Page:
Haley Barbour lobbying for the online sales tax he championed in office

Back on K Street after nearly a decade-long absence, Haley Barbour is lobbying for an online sales tax he championed as Mississippi governor.   

The Republican power player has registered to lobby for six clients at BGR Group, the K Street firm he co-founded in 1991. Registrations and first-quarter reports filed since Friday show Barbour is lobbying for Chevron, Southern Company Services, the Mortgage Insurance Companies of America, Tenax Aerospace, the Canadian National Railroad and the Retail Industry Leaders Association (RILA), which is pushing for an online sales tax.

The companies and trade groups are the first lobbying clients Barbour has taken on since returning to BGR after leaving the governor’s office in January.

One of Barbour’s colleagues at BGR said the ex-governor has long supported the rights of states to make decisions about taxes.

“I think what he would say is it’s not an online sales tax, but it’s allowing states to enforce their own sales tax laws and collect revenue that is owed to them,” said Loren Monroe, a principal at BGR. “It was an issue he felt strongly about as a governor. It’s very consistent with his personal beliefs.” 

A spokesman for RILA said Barbour was a passionate advocate for an online sales tax as Mississippi governor.

“He spoke very passionately at the end of his term about the need for e-fairness, and we brought him to speak to our board about a wide range of topics, including e-fairness,” said Jason Brewer, RILA’s vice president of communications and advocacy.

Brewer and Monroe both said no talks about Barbour lobbying for RILA took place until after he left office and returned to K Street.

“There weren’t any conversations until he was physically back in the firm,” Monroe said. The BGR lobbyist said the firm started talking to RILA about representation in late January and began lobbying for the group in March.

BGR accidentally filed a lobbying registration for the Alliance for Main Street Fairness — a business group that also supports an online sales tax — instead of for RILA. Monroe said that was a clerical error and the record will be amended Monday to show that BGR is lobbying for RILA, not the Alliance.

Barbour is a former chairman of the Republican National Committee and the Republican Governors Association. He considered a presidential run last year but decided against it after determining he didn’t have the “fire in the belly” it would take to win.

Brewer said Barbour is considered “a tremendous asset” by RILA.

“We started having conversations with him and we hired him in March. We thought he would be a tremendous asset,” Brewer said. “We decided to reach out and hire him as an advocate.”

Brewer said Barbour spoke on a panel at an annual meeting of RILA’s executive board in late January. The trade group also noted Barbour’s support for an online sales tax in a press release last year.

Brewer said Barbour and other lobbyists at BGR would lobby for RILA on a number of issues, including the online sales tax proposal, which is the trade group’s top legislative priority.

In his farewell address to the Mississippi Legislature in January, Barbour made the case for an online sales tax despite the misgivings of some in his party.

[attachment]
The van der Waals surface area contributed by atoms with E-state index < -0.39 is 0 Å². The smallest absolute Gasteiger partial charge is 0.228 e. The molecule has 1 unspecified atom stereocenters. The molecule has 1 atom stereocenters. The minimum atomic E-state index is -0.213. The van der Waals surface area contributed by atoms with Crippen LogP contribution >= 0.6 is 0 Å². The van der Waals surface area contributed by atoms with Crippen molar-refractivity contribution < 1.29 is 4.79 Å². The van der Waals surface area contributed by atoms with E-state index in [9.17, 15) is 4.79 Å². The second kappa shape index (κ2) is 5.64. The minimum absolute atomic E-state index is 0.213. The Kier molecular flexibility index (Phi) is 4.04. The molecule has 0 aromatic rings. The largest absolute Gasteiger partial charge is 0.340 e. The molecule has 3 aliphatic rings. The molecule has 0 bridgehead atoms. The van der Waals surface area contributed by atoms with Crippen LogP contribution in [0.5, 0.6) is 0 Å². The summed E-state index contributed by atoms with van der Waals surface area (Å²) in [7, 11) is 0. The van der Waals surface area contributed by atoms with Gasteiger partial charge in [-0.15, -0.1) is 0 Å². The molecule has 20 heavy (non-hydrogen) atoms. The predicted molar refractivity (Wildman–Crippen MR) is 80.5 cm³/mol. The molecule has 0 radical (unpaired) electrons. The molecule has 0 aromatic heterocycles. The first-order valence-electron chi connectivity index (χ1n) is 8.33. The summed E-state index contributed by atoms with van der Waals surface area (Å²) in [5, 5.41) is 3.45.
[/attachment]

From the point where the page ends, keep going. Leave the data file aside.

“It is time for the federal government to allow Mississippi and every other state to choose to enforce our laws and to collect these taxes. They are owed us today, and there is no longer any public policy reason to keep us from collecting,” Barbour said. “Indeed, good public policy says it is past time that our brick-and-mortar merchants on Main Street and in our shopping centers get a level playing field with Amazon and the Internet. That they get fair treatment for paying our taxes.”

That speech followed a November 2011 letter by Barbour sent to Sens. Mike Enzi (R-Wyo.) and Lamar Alexander (R-Tenn.) saying he supported their legislation that would institute an online sales tax.

Enzi and Alexander are among senators from both parties backing the Marketplace Fairness Act, which would allow states to collect sales taxes on purchases made within their borders from online retailers that are out of state. Similar legislation has been introduced in the House.

Under a Supreme Court ruling issued in 1992, state governments can’t require companies to collect sales tax on online purchases unless the business is physically located in their state.

Retailers argue the sales-tax exemption gives their online competitors an unfair advantage. RILA, the National Retail Federation and Amazon are lobbying in support of the legislation, but they have run into opposition from eBay Inc. and other electronic retailers, which say an online sales tax would hurt small businesses.

Wary of the proposal being called a tax increase, lobbyists who support an online sales tax paint it as a states’-rights issue and have pointed to Republican backers such as Barbour, Maine Gov. Paul LePage and Virginia Gov. Bob McDonnell.

Monroe said the firm is doing state as well as federal lobbying for RILA, with Barbour talking to state governors and lawmakers on Capitol Hill about the online sales tax proposal.

“Our scope of our work is primarily state, but he is talking to members of Congress,” Monroe said.

Barbour is returning to his K Street roots by registering under the Lobbying Disclosure Act (LDA). 

“I think because he is high-profile and he does work very hard, he’s proud to be a registered advocate for certain clients,” Monroe said. “We at the firm and the governor don’t play games when it comes to LDA or [the Foreign Agents Registration Act]. We play by the rules.

“When he takes on a client, he’s fully on board.”